Are You Protecting Your Cat’s Health?

We all want our pets to live healthy lives, but are we as informed as we should be? Take this quiz to see how you measure up.

1. I schedule basic veterinary checkups for my adult cat:

a. Once a year

b. Twice a year

c. When needed

Optimal answer: b. Twice a year

Although annual visits are a good start, twice-yearly exams are your best insurance against hidden diseases, says Dr. Ernie Ward, a veterinarian based in North Carolina. “I also recommend checking your pet’s blood test and urinalysis once a year in patients over 7 years old,” he says.

2. I treat my cat with over-the-counter medicines (e.g., painkillers):

a. As soon as symptoms appear

b. Only in emergencies

c. Never

Optimal answer: c. Never

The No. 1 cat poison is human medication. “Simple human drugs, like acetaminophen, can be fatal to cats,” says Dr. Patricia Joyce, an emergency veterinarian in New York City. Keep your pills to yourself.

3. I check my cat’s ears:

a. Once a year

b. Every few months

c. Every few weeks

Optimal answer: c. Every few weeks

Ear infections are preventable with careful monitoring. “If the earflap is red and inflamed; if the canal is narrow, has a heavy buildup of debris or is smelly; or if touching your cat’s ears is painful; you have a problem that needs to be addressed,” says Dr. Bernadine Cruz, a veterinarian in California.

4. My cat gets its teeth cleaned:

a. Once a year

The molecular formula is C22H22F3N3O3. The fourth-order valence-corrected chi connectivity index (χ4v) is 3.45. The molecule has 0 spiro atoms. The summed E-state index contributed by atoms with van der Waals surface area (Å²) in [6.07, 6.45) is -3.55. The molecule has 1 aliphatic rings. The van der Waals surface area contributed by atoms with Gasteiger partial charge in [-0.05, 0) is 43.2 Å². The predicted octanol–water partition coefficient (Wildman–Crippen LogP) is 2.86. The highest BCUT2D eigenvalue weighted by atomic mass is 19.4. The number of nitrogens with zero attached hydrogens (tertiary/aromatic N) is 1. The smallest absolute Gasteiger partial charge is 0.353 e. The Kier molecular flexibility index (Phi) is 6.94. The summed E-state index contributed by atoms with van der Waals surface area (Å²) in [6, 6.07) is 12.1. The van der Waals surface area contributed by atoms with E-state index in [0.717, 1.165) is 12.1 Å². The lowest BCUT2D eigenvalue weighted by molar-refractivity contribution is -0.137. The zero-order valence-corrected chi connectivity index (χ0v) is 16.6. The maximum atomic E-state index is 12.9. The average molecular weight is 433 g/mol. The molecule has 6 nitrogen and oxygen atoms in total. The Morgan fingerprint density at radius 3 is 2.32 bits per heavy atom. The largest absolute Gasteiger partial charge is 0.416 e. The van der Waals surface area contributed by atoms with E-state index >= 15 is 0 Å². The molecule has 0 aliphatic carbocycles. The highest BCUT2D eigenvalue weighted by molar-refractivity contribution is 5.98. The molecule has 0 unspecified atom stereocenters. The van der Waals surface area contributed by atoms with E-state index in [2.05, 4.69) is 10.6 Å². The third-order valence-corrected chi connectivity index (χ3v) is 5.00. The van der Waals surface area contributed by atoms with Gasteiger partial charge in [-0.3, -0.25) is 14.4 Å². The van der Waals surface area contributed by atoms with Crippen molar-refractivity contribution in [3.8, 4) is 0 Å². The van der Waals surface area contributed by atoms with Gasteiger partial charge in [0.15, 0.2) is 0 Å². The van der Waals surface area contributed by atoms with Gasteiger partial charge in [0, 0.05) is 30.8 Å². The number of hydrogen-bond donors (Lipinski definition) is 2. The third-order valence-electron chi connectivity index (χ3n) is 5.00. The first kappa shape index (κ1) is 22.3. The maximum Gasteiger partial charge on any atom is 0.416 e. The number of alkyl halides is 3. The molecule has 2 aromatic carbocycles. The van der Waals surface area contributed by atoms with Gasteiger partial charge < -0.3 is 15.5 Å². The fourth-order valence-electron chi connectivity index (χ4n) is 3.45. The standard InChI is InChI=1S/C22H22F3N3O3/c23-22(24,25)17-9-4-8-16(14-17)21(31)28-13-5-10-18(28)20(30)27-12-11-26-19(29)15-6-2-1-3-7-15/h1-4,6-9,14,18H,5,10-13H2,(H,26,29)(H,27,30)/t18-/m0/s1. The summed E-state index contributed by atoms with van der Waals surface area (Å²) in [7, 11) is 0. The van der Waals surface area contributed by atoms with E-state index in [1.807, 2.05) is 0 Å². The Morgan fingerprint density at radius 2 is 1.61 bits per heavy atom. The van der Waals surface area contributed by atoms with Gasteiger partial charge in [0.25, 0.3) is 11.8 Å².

b. Twice a year

c. Every five years

Optimal answer: a. Once a year

Annual cleanings are recommended, but Dr. Katy Johnson Nelson, a Virginia-based veterinarian, says some cats need more. “Just like some people have more cavities, some cats have significantly more severe dental disease than others. Your veterinarian will be able to determine how often they need those teeth cleaned,” she says. Between cleanings, brush your cat’s teeth at least weekly.

5. I bring my cat for vaccine renewal:

a. Yearly or sooner

b. Every three years

c. Every five years

Optimal answer: a. or b. Yearly or sooner, or every three years

Core vaccinations are given every three years, others last a year or less. Discuss this with your veterinarian and know the schedule for each vaccine.

6. I enrich my cat’s environment by:

a. Leaving toys out

b. Creating a window perch

c. Dedicating part of a room to my cat, with toys and structures

Optimal answer: c. Dedicating part of a room to my cat, with toys and structures

“Even though cats can be elusive, dedicating a part of the room to them -- with toys, perches and attention -- is essential to making them feel part of the home,” says Nelson. This simple step can help prevent behavior problems and unwanted pounds, and it can even prevent disease.

7. I exercise my cat:

a. Daily

b. Weekly

c. Seriously? Exercise my cat?

Optimal answer: a. Daily

To keep your cat lean and healthy, and to prevent many behavioral problems, daily exercise is key. “Two to three five-minute play periods using interactive toys, laser pointers, dancing feathers or whatever your cat enjoys is just as important as nightly chin-scratches,” says Ward.

8. I let my cat roam outside:

a. Never

b. All the time

c. Only when I go out

Optimal answer: a. Never

“Today’s outdoor environment poses many dangers for cats,” says Ward. “Whether being struck by a car, attacked by a dog or poisoned by trash, it’s always better to keep your kitty indoors.” Cruz recommends a microchip implant, just in case.

9. My cat’s food bowl is made of:

a. Plastic

b. Ceramic

c. Metal

Optimal answer: b. or c. Ceramic or metal

“Plastic is associated with allergies, ulceration of the lips and chin acne,” says Nelson. Plastic is also more likely to retain bacteria.

Score:

Eight to nine correct: Congratulations! You are doing a great job of safeguarding your cat against medical problems. But remember that as your cat ages, you’ll need to adapt too. Maintain a close relationship with your vet and your cat will live a long, happy life.